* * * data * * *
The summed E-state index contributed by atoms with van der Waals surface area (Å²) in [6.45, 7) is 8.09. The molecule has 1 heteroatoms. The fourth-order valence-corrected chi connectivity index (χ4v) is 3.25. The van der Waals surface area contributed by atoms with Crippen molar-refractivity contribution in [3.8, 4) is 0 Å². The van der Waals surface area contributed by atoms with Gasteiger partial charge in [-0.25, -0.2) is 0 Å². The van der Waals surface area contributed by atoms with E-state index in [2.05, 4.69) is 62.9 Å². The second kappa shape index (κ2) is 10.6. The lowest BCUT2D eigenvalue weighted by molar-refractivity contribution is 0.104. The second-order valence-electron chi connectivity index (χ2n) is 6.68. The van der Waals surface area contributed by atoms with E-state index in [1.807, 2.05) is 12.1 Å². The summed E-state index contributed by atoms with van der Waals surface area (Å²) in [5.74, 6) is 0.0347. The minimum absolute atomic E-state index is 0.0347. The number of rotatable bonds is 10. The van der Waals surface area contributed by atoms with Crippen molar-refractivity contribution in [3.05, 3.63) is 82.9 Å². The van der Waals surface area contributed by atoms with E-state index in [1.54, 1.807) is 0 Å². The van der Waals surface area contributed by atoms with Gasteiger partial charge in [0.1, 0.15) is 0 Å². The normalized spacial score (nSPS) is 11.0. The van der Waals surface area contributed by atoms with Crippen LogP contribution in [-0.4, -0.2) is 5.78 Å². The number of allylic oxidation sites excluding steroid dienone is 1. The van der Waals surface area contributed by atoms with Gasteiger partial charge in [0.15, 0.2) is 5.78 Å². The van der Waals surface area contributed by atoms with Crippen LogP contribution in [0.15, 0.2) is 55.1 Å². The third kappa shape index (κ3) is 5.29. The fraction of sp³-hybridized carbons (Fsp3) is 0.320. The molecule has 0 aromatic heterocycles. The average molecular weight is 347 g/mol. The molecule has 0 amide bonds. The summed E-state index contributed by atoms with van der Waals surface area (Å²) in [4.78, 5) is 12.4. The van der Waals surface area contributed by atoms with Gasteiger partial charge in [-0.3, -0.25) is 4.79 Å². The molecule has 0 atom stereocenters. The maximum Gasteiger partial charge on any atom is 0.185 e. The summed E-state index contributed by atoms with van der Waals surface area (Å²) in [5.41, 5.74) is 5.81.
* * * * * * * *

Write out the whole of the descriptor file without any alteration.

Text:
The summed E-state index contributed by atoms with van der Waals surface area (Å²) in [6.45, 7) is 8.09. The molecule has 1 heteroatoms. The fourth-order valence-corrected chi connectivity index (χ4v) is 3.25. The van der Waals surface area contributed by atoms with Crippen molar-refractivity contribution in [3.8, 4) is 0 Å². The van der Waals surface area contributed by atoms with Gasteiger partial charge in [-0.25, -0.2) is 0 Å². The van der Waals surface area contributed by atoms with E-state index in [2.05, 4.69) is 62.9 Å². The second kappa shape index (κ2) is 10.6. The lowest BCUT2D eigenvalue weighted by molar-refractivity contribution is 0.104. The second-order valence-electron chi connectivity index (χ2n) is 6.68. The van der Waals surface area contributed by atoms with E-state index in [1.807, 2.05) is 12.1 Å². The summed E-state index contributed by atoms with van der Waals surface area (Å²) in [5.74, 6) is 0.0347. The minimum absolute atomic E-state index is 0.0347. The number of rotatable bonds is 10. The van der Waals surface area contributed by atoms with Crippen molar-refractivity contribution in [3.05, 3.63) is 82.9 Å². The van der Waals surface area contributed by atoms with E-state index in [1.54, 1.807) is 0 Å². The van der Waals surface area contributed by atoms with Gasteiger partial charge in [0.1, 0.15) is 0 Å². The normalized spacial score (nSPS) is 11.0. The van der Waals surface area contributed by atoms with Crippen LogP contribution in [-0.4, -0.2) is 5.78 Å². The number of allylic oxidation sites excluding steroid dienone is 1. The van der Waals surface area contributed by atoms with Gasteiger partial charge in [0.15, 0.2) is 5.78 Å². The van der Waals surface area contributed by atoms with Crippen LogP contribution in [0.15, 0.2) is 55.1 Å². The third kappa shape index (κ3) is 5.29. The fraction of sp³-hybridized carbons (Fsp3) is 0.320. The molecule has 0 aromatic heterocycles. The average molecular weight is 347 g/mol. The molecule has 0 amide bonds. The summed E-state index contributed by atoms with van der Waals surface area (Å²) in [4.78, 5) is 12.4. The van der Waals surface area contributed by atoms with Gasteiger partial charge in [-0.3, -0.25) is 4.79 Å². The molecule has 0 atom stereocenters. The maximum Gasteiger partial charge on any atom is 0.185 e. The summed E-state index contributed by atoms with van der Waals surface area (Å²) in [5.41, 5.74) is 5.81.